High school students will put their environmental knowledge to the test April 29 at the first Carroll County Envirothon Competition.
"They're going to be challenged," said Stuart Lehman, a biologist in the Tidewater Administration of the Maryland Department of Natural Resources.
Sixty students from the county's five high schools will dig in dirt, identify trees, peer at fish, observe wildlife and walk through awetland at Hashawha Environmental Appreciation Center.
The contest is sponsored by the Carroll Soil Conservation District and has beenorganized by a committee from various county and state agencies, said C. Edward Null Jr. of the soil conservation office.
Two teams ofsix students from each school will be tested on their knowledge in five areas: aquatics, forestry, soils, wildlife and wetlands.
ClareE. Linfield, an agriculture science and technology teacher at Liberty High, said students are studying for the contest by reading up on the subjects and participating in school field trips.
Brad Yohe, supervisor of science for the county Board of Education, said the contest will be tough, but fun for the students who are enrolled in applied science classes.
"The students involved are motivated and reallycare about the environment," he said.
After the contest, organizers hope students will maintain their enthusiasm for the subject and initiate environmental projects at their schools, he said.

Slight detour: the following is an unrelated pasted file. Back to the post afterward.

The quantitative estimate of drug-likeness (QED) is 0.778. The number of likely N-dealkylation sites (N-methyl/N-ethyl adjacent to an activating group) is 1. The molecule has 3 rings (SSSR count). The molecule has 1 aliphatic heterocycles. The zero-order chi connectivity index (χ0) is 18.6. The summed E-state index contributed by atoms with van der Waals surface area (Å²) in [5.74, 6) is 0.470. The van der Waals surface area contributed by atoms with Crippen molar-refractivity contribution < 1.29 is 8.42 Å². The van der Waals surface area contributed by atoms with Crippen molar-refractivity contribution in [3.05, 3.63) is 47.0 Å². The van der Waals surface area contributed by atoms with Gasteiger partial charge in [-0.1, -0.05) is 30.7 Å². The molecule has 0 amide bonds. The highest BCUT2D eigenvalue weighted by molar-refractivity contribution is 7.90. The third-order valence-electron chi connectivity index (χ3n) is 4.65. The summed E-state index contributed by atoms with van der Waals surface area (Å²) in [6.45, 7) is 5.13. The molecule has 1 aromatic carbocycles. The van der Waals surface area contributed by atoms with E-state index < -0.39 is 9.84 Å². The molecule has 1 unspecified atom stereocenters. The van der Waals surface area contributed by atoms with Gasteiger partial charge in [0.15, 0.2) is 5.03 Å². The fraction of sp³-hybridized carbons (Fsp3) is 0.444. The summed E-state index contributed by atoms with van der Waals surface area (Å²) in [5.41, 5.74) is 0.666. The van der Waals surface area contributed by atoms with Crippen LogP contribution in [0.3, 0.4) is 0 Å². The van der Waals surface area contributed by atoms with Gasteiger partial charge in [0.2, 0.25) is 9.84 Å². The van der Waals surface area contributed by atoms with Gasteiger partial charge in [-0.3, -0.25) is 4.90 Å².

"We're trying to downplay the competition and make it a learning experience,"Yohe said.
At the aquatics station, students will be working in astream to identify fish and insects and determine water quality, Lehman said.
"It gives us a chance to show students what a fisheries biologist might do," he said.
At the wetlands station, students will walk in a wetlands area and identify plants and soils, said Catherine Rappe, chief of the county Bureau of Water Resources Management.
Beth Trickett, a forester with the Maryland Department of Natural Resources, said she will be working with students in tree, insect andplant disease identification in a forested area at Hashawha.
Bryan Snyder of the soil conservation office said students will be working in a 5-foot-deep pit to identify soils.
The winning team will receive a green and gold banner to hang at its school until next year'scontest when it will be passed to the new winner, Null said.
Ninecounty businesses and environmental groups have donated a total of $1,500 to help cover the cost of the contest, but $1,000 in donations still is needed, Null said.